“I frankly don’t think that the treaty makes a huge difference,” said Michael Kimmage, who from 2014 to 2016 served on the Secretary’s Policy Planning Staff at the U.S. State Department, where he held the Russia-Ukraine portfolio.

“It’s signaling a high intensity of commitment” and “a longevity of commitment,” which “in and of itself is quite significant,” but “I don’t think the treaty itself is that dramatic of a turning point,” he said.

Bruce Bennett, a senior defense analyst at the RAND Corporation, said, “It is hard to imagine this new agreement makes it easier for Russia to transfer military technologies to North Korea, given the transfers in recent years of Iskander missile technology, liquid oxygen and petroleum fuel for satellite launchers, repair of satellite launcher problems, GPS jammers, and 24 mm MRL precision guidance.”

He continued: “I think the bottom line is not the greater feasibility of weapons technology transfers but the Russian government’s greater political willingness to make the transfers.”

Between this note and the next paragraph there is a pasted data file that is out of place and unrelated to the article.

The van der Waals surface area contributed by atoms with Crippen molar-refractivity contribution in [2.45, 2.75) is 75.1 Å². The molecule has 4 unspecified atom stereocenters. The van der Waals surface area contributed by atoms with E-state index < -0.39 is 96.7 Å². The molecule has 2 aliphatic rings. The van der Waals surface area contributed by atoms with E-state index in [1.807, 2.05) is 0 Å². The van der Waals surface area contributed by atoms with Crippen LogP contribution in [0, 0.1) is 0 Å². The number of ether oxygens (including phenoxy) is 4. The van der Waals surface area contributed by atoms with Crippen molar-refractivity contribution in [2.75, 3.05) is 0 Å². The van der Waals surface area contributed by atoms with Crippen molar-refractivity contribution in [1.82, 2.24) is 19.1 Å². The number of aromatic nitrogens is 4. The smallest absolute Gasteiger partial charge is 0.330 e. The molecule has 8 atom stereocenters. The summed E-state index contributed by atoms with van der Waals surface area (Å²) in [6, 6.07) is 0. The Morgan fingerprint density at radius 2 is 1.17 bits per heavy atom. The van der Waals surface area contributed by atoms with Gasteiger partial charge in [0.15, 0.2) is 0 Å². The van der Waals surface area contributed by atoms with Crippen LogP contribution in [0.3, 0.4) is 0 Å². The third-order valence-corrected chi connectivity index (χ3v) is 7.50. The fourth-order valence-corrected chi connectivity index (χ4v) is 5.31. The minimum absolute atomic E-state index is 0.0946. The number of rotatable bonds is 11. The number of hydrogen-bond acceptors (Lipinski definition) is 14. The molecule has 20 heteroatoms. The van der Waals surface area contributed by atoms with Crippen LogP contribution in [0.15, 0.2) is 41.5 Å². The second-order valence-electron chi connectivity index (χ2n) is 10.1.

Putin’s outspoken willingness to cooperate militarily with Pyongyang has prompted deep concerns in both Seoul and Washington.

A senior South Korean presidential official said on Thursday that Seoul will now consider sending arms directly to Ukraine. Seoul has withheld providing lethal weapons to Ukraine since Russia invaded the country in February 2022.

A spokesperson for the South Korean foreign ministry told VOA’s Korean Service on Thursday that Seoul is “gravely concerned” about the treaty and the declaration of military technology cooperation “that outrightly violates U.N. Security Council resolutions.”

A State Department spokesperson told VOA Korean on Wednesday that “deepening cooperation between Russia and the DPRK is a trend that should be of great concern.” The Democratic People’s Republic of Korea (DPRK) is North Korea’s official name.

In contrast, Liu Pengyu, a spokesperson for the Chinese Embassy in Washington, told VOA on Thursday that Moscow and Pyongyang have “a normal need for exchanges, cooperation and a closer relationship.”